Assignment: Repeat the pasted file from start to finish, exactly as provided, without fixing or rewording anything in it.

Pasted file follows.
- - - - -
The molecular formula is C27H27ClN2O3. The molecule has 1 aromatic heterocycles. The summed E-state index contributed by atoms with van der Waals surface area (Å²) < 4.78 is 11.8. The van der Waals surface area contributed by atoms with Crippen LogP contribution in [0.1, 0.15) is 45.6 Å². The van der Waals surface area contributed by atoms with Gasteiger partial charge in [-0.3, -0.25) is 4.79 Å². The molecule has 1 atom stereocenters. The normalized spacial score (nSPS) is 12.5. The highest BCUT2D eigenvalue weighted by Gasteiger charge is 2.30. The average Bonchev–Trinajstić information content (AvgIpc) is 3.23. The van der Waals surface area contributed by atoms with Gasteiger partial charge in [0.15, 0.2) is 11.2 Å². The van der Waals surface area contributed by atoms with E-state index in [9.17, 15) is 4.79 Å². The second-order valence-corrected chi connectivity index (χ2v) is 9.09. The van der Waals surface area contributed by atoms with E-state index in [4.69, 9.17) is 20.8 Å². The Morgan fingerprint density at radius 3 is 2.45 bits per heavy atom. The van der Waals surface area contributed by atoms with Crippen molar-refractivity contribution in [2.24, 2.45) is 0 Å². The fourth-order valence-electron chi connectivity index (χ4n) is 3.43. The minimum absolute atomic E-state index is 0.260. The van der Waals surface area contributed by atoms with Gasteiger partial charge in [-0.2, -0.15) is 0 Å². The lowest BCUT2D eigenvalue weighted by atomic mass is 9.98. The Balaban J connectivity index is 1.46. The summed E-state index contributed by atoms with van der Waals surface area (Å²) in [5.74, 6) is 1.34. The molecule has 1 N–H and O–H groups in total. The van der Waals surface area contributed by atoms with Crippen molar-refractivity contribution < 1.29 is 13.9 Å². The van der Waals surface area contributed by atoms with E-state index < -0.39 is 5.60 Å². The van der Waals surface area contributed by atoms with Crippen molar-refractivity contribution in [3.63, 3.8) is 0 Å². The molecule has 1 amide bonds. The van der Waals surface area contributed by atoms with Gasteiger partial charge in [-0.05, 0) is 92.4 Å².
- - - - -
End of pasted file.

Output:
The molecular formula is C27H27ClN2O3. The molecule has 1 aromatic heterocycles. The summed E-state index contributed by atoms with van der Waals surface area (Å²) < 4.78 is 11.8. The van der Waals surface area contributed by atoms with Crippen LogP contribution in [0.1, 0.15) is 45.6 Å². The van der Waals surface area contributed by atoms with Gasteiger partial charge in [-0.3, -0.25) is 4.79 Å². The molecule has 1 atom stereocenters. The normalized spacial score (nSPS) is 12.5. The highest BCUT2D eigenvalue weighted by Gasteiger charge is 2.30. The average Bonchev–Trinajstić information content (AvgIpc) is 3.23. The van der Waals surface area contributed by atoms with Gasteiger partial charge in [0.15, 0.2) is 11.2 Å². The van der Waals surface area contributed by atoms with E-state index in [9.17, 15) is 4.79 Å². The second-order valence-corrected chi connectivity index (χ2v) is 9.09. The van der Waals surface area contributed by atoms with E-state index in [4.69, 9.17) is 20.8 Å². The Morgan fingerprint density at radius 3 is 2.45 bits per heavy atom. The van der Waals surface area contributed by atoms with Crippen molar-refractivity contribution in [2.24, 2.45) is 0 Å². The fourth-order valence-electron chi connectivity index (χ4n) is 3.43. The minimum absolute atomic E-state index is 0.260. The van der Waals surface area contributed by atoms with Gasteiger partial charge in [-0.2, -0.15) is 0 Å². The lowest BCUT2D eigenvalue weighted by atomic mass is 9.98. The Balaban J connectivity index is 1.46. The summed E-state index contributed by atoms with van der Waals surface area (Å²) in [5.74, 6) is 1.34. The molecule has 1 N–H and O–H groups in total. The van der Waals surface area contributed by atoms with Crippen molar-refractivity contribution < 1.29 is 13.9 Å². The van der Waals surface area contributed by atoms with E-state index < -0.39 is 5.60 Å². The van der Waals surface area contributed by atoms with Crippen molar-refractivity contribution in [3.63, 3.8) is 0 Å². The molecule has 1 amide bonds. The van der Waals surface area contributed by atoms with Gasteiger partial charge in [-0.05, 0) is 92.4 Å².